The sultanate under Qaboos became a quiet but deliberate and independent foreign policy actor in the region, often mediating between Western powers and Iran or between Riyadh and Tehran. Qaboos' death probably will not trigger a rapid deterioration of the Omani state, but it will mark the end of an era of careful management and widespread respect of government institutions by its citizens, and of Qaboos' strong institutional stewardship of Omani independence. A potentially more inward-looking Oman in transition has consequences not just for Muscat but for neighboring states as well, especially as Saudi Arabia looks to secure its position in the Gulf and an emergent Iran is keen to develop regional allies.
A quiet, stable monarchy, Oman is often overlooked in regional coverage that focuses more on the unrest, militancy and political fragility of the Middle East. But Oman's geographic position places it at the crux of maritime trade from the Red and Arabian Seas and the Persian Gulf. For centuries, Oman's rulers in Muscat dominated a monsoon-based trade network that linked Africa, India and the Middle East to more distant markets in Europe and Asia. These links with India, Pakistan and the West still hold, most visibly through trade and diplomatic links. Muscat remains a stable Western ally in the region, and Omani waters contain the navigable channels of the Strait of Hormuz as well as the potential for hosting greater foreign naval forces in the region.
The Foundations of Modern Rule
Historically, Oman's sultans profited from the trade of silk, spices and slaves, affording Oman a degree of development and social wealth absent in much of the resource-poor Arabian Peninsula until the 19th century. Following developments in maritime travel and the collapse of the slave trade, Oman's fortunes dwindled, allowing outside powers such as Iran, the United Kingdom and the United States to exercise greater influence over the sultanate. Oman's primary objectives center around its need to retain its independence in the midst of larger and stronger neighbors, usually through careful diplomacy and by backing a foreign naval power — preferably a distant one. Maintaining domestic stability has been another challenge for Oman, a country that in the past century has seen religious and Marxist rebellions, stemming from its internal desert-based populations, and a Yemeni-inspired uprising in the east.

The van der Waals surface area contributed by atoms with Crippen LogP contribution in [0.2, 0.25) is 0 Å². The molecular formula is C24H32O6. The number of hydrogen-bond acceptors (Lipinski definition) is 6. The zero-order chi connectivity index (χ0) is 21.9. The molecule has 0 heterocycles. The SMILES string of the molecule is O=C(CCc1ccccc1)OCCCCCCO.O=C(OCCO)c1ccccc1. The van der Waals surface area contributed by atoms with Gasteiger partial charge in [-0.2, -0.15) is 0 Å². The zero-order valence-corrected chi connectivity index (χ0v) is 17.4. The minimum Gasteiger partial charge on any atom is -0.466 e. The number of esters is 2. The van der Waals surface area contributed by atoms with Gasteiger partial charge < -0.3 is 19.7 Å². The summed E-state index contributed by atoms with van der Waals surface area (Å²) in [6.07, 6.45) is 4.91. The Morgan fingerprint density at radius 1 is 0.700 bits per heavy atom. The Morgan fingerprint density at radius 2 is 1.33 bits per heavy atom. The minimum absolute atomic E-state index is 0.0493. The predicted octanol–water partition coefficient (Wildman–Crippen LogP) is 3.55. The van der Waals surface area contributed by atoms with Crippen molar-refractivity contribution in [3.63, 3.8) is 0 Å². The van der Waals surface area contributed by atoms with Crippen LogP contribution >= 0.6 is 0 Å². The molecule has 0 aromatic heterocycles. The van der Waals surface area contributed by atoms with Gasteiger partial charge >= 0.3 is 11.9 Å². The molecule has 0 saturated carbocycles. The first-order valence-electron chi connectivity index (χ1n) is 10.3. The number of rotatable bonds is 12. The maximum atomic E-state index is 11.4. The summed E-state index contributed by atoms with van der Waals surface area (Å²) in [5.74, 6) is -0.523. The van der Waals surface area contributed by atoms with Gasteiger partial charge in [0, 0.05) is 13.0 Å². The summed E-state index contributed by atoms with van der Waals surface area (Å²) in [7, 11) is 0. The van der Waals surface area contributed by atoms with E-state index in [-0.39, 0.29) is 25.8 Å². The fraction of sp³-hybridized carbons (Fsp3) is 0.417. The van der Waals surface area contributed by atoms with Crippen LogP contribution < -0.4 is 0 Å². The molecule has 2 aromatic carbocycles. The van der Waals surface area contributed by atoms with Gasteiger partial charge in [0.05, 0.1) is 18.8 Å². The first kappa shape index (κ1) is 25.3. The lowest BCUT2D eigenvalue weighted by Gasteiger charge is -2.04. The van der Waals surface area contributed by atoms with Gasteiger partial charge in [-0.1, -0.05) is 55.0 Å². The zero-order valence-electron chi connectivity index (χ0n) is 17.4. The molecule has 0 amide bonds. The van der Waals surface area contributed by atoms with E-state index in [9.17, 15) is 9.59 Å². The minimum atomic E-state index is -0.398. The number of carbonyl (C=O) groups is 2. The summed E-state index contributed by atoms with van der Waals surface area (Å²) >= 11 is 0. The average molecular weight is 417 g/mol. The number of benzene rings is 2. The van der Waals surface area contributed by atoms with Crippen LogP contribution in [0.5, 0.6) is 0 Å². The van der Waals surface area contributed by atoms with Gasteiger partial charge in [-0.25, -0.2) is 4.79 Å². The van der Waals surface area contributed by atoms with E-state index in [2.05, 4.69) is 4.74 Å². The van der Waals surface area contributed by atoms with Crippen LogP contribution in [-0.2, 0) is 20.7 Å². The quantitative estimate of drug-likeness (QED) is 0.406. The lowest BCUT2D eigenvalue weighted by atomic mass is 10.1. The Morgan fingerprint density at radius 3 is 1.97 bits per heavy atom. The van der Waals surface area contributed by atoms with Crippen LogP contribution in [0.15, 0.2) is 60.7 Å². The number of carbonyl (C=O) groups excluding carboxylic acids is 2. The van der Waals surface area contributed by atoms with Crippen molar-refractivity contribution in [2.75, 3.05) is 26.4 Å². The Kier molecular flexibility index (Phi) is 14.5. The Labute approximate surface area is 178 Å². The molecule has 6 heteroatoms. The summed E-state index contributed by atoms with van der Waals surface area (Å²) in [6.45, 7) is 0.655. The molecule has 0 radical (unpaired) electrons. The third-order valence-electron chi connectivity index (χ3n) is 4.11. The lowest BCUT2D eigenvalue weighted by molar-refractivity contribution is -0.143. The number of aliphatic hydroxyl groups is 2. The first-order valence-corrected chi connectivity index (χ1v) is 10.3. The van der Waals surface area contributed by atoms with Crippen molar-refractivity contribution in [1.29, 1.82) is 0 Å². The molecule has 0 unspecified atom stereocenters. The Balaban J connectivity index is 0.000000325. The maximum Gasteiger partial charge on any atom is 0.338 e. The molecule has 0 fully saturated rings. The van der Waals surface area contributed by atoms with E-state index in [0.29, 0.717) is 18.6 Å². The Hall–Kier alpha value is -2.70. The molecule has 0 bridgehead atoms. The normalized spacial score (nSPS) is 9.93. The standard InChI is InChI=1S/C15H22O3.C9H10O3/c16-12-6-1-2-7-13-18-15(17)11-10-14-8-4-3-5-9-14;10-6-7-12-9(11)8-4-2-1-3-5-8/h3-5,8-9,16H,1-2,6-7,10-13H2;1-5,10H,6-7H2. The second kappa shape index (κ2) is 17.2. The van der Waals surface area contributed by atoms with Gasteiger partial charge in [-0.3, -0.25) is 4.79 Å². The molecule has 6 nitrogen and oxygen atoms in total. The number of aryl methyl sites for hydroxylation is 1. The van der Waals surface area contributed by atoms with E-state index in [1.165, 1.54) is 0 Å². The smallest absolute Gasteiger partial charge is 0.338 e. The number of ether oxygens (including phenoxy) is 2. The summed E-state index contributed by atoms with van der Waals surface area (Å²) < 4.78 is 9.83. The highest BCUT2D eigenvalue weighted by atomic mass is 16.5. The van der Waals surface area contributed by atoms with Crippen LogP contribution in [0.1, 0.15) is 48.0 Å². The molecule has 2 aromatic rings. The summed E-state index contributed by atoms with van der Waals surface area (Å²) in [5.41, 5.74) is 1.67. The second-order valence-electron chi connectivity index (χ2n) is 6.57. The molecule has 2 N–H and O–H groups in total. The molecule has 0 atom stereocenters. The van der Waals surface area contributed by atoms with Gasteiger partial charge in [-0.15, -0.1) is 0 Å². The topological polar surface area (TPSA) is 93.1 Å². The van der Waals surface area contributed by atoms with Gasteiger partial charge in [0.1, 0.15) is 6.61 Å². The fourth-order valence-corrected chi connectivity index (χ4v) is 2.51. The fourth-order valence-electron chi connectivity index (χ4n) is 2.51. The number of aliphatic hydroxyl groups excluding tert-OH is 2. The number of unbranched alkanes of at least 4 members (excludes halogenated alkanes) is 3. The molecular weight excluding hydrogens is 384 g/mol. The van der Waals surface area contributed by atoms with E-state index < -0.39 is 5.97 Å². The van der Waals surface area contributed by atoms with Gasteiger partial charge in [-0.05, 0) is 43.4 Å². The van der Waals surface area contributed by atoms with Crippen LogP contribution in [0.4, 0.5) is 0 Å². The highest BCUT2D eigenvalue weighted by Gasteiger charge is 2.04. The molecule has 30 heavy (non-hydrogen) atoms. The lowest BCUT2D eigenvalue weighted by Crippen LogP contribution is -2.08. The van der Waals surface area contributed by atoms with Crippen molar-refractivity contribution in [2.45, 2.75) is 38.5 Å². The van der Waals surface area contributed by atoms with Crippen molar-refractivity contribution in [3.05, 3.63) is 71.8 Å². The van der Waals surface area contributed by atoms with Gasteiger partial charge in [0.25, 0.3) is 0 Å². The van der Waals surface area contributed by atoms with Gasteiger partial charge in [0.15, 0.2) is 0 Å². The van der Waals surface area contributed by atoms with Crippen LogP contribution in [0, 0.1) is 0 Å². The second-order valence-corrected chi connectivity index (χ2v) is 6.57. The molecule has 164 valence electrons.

In the early 20th century, Saudi Arabia supported various insurgencies within Oman in an attempt to weaken the sultanate, but Qaboos was able to coalesce his authority with British and Persian support, reinforced by the rising oil and natural gas production following his ascent to the throne in 1970. Qaboos was also able to merge the conservative desert interior of the country with the eastern tribal communities of Salalah and the cosmopolitan coastal regions surrounding Muscat, making him one of Oman's most effective rulers in several generations. Much of Oman's modern history has been defined by Qaboos' success in maintaining a balance between its stronger regional neighbors: Saudi Arabia and Iran. The formation of the Kingdom of Saudi Arabia and the subsequent discovery of oil reserves in the1930s dramatically strengthened Riyadh's position and national wealth in comparison to a weakening and impoverished Oman.